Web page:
Heat Stroke and Illness Awareness Tips

As we prepare to see record high temperatures reached across our state, Bret Nicks, MD, co-medical director of Adult Emergency Services, warns people to take precautions to avoid heat stroke and other serious heat-related health problems.

Nicks says staying in an air-conditioned area, either at home or in a public place such as a mall, library or recreation center is the most effective way to combat heat. If air conditioning is not available, pull the shades over the windows and use cross-ventilation and fans to cool rooms.

A cool shower or bath also is an effective way to cool off. Limit the use of stoves and ovens to keep home temperatures lower. Children especially can quickly become dehydrated. They need to drink fluids frequently, especially water, and wear light-colored, loose-fitting clothes. Avoid drinks that are heavily sweetened or contain caffeine. Check on children often, especially if they are playing outside in high temperatures.

Heat illness symptoms include:

  • Heavy sweating
  • Muscle cramps
  • Weakness
  • Dizziness
  • Nausea
  • Weak but rapid pulse
  • Headaches

People with these symptoms should:

  • Find shade
  • Drink water slowly
  • Make sure there is good ventilation
  • If fluids are not replaced soon enough, heat stroke can follow.

Heat stroke symptoms include:

  • Extremely high body temperature
  • Red and dry skin
  • Rapid pulse
  • Confusion

Heat stroke symptoms can lead to brain damage, loss of consciousness and death.

How to help a person showing severe heat stroke symptoms:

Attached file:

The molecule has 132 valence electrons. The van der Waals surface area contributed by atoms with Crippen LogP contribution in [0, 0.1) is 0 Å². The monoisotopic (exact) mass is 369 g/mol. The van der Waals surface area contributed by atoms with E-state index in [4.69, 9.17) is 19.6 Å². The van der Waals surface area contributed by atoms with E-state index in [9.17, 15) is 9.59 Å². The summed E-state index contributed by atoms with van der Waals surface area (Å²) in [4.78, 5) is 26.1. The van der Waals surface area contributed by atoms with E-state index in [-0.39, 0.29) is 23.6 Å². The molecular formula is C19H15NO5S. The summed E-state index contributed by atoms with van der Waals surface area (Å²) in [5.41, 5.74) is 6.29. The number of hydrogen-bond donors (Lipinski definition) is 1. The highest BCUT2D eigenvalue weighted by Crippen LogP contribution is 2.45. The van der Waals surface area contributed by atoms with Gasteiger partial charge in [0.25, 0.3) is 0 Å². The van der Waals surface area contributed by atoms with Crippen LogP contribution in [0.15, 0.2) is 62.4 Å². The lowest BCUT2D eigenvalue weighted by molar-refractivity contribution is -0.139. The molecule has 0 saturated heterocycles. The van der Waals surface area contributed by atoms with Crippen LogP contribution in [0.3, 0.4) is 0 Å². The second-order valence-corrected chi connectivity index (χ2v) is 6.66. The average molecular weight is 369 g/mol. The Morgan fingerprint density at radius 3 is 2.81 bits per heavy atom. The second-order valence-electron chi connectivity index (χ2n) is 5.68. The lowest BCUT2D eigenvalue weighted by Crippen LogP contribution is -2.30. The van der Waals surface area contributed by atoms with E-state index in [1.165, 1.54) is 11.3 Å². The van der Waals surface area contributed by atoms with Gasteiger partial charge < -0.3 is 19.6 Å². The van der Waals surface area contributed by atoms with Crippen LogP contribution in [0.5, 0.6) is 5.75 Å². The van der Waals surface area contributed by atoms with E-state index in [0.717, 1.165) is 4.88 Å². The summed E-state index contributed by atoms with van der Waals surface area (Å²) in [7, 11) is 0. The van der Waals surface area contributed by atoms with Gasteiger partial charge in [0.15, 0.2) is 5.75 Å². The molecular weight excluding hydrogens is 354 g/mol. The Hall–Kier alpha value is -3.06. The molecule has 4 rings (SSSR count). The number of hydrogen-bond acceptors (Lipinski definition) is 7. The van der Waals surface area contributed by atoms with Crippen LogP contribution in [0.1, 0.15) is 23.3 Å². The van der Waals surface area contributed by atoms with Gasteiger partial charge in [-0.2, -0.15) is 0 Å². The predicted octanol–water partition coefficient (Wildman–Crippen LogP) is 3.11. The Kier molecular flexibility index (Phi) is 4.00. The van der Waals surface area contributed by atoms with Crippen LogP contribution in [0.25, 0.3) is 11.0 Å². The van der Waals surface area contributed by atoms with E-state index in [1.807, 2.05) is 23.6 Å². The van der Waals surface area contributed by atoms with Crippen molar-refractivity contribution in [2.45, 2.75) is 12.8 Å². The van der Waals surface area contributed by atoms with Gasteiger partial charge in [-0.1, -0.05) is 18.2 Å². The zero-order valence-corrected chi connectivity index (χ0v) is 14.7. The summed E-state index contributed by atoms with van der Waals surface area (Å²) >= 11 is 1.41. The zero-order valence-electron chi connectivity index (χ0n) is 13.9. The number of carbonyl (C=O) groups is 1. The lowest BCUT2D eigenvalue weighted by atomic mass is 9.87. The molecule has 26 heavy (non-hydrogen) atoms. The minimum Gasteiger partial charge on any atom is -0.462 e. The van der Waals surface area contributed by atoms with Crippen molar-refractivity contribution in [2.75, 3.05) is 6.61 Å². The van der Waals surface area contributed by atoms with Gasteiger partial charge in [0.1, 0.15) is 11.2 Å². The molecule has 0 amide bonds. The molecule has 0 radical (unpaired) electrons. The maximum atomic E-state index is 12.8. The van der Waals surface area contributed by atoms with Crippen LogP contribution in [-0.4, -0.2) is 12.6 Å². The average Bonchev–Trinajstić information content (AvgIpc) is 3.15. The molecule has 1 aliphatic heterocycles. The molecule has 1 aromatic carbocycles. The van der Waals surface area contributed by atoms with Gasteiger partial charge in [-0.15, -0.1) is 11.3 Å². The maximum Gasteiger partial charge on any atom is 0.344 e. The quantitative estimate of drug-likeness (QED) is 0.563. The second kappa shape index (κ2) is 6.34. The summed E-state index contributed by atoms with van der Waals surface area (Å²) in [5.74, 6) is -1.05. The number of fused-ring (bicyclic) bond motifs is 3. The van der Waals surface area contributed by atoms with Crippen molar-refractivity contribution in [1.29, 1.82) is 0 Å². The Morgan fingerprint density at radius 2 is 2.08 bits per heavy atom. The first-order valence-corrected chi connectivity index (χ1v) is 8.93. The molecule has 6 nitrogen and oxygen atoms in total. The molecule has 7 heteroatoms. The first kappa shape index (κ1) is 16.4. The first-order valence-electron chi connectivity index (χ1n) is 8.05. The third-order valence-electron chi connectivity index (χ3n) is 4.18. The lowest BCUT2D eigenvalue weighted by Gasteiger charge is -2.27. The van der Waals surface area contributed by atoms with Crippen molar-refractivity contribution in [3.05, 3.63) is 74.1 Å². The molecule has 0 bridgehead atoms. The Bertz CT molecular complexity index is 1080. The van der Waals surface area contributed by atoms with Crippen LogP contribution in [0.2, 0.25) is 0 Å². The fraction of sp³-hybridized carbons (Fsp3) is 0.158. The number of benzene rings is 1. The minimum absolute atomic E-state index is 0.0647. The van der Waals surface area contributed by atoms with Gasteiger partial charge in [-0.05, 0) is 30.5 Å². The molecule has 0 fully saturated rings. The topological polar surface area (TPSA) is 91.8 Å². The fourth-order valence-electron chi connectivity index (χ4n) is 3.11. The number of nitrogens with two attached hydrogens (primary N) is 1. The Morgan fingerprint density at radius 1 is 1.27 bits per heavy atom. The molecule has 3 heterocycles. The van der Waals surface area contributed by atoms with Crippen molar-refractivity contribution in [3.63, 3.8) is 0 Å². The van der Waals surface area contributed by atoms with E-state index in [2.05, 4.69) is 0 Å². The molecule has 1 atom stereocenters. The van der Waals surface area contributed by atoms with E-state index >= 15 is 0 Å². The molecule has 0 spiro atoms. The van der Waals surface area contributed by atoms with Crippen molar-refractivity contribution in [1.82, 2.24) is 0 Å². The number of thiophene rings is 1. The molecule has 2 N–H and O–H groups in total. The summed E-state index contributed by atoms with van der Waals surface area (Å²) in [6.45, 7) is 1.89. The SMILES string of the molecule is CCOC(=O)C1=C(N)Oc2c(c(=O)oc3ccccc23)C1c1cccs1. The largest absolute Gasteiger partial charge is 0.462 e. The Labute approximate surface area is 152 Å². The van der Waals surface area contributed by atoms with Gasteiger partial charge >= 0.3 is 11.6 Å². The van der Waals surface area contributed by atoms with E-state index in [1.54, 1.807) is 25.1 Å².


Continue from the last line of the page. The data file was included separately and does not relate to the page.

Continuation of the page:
• Get the victim into shade
  • Call for emergency medical services
  • Start cooling the person immediately with cool water or by fanning.

Other heat precautions include:

  • Never leave anyone in a closed, parked vehicle during hot weather, even for a short time.
  • Drink plenty of fluids but avoid drinks with alcohol, caffeine or a lot of sugar. Start drinking fluids before going out into the heat.
  • Plan strenuous outdoor activity for early morning or evening when the temperature is lower.
  • Take frequent breaks when working outside.
  • Wear sun block, hats and light-colored, loose-fitting clothes.
  • Stay indoors in air conditioning as much as possible.
  • Eat more frequently, but be sure meals are well balanced and light.
  • Don’t dress infants in heavy clothing or wrap them in blankets.
  • Check frequently on the elderly and those who are ill or may need help.
  • Check with a doctor about the effects of sun and heat when taking prescription drugs, especially diuretics or antihistamines.
  • At first signs of heat illness – dizziness, nausea, headaches, muscle cramps – move to a cooler place, rest a few minutes, then slowly drink a cool beverage. Seek medical attention immediately if conditions do not improve.

The best defense against heat-related illness is prevention. Staying cool, drinking plenty of fluids, wearing cool clothing and monitoring outdoor activities are keys to staying healthy in hot weather.